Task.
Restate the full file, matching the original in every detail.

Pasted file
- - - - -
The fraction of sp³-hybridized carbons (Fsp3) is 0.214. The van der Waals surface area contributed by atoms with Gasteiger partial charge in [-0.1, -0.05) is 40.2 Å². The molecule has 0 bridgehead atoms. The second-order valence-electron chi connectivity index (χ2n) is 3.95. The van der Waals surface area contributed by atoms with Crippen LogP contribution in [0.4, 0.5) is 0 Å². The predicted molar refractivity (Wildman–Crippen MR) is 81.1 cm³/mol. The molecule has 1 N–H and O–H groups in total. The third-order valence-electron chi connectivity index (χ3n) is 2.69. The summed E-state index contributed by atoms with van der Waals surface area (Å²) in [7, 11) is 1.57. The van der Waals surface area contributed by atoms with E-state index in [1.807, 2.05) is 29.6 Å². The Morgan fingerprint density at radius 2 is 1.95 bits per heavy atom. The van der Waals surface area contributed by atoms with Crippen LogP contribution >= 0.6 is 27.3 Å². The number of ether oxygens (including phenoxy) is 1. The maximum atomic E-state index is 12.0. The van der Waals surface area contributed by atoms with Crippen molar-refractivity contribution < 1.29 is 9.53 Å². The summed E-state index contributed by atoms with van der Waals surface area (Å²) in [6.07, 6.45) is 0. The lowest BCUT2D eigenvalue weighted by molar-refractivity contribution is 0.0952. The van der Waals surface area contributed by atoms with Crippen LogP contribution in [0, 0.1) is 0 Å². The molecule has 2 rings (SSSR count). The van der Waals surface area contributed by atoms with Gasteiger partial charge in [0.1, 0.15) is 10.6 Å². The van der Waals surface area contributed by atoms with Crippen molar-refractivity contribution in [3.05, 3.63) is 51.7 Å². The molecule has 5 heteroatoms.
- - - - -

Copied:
The fraction of sp³-hybridized carbons (Fsp3) is 0.214. The van der Waals surface area contributed by atoms with Gasteiger partial charge in [-0.1, -0.05) is 40.2 Å². The molecule has 0 bridgehead atoms. The second-order valence-electron chi connectivity index (χ2n) is 3.95. The van der Waals surface area contributed by atoms with Crippen LogP contribution in [0.4, 0.5) is 0 Å². The predicted molar refractivity (Wildman–Crippen MR) is 81.1 cm³/mol. The molecule has 1 N–H and O–H groups in total. The third-order valence-electron chi connectivity index (χ3n) is 2.69. The summed E-state index contributed by atoms with van der Waals surface area (Å²) in [7, 11) is 1.57. The van der Waals surface area contributed by atoms with E-state index in [1.807, 2.05) is 29.6 Å². The Morgan fingerprint density at radius 2 is 1.95 bits per heavy atom. The van der Waals surface area contributed by atoms with Crippen LogP contribution >= 0.6 is 27.3 Å². The number of ether oxygens (including phenoxy) is 1. The maximum atomic E-state index is 12.0. The van der Waals surface area contributed by atoms with Crippen molar-refractivity contribution < 1.29 is 9.53 Å². The summed E-state index contributed by atoms with van der Waals surface area (Å²) in [6.07, 6.45) is 0. The lowest BCUT2D eigenvalue weighted by molar-refractivity contribution is 0.0952. The van der Waals surface area contributed by atoms with Crippen LogP contribution in [0, 0.1) is 0 Å². The molecule has 2 rings (SSSR count). The van der Waals surface area contributed by atoms with Gasteiger partial charge in [0.1, 0.15) is 10.6 Å². The van der Waals surface area contributed by atoms with Crippen molar-refractivity contribution in [3.05, 3.63) is 51.7 Å². The molecule has 5 heteroatoms.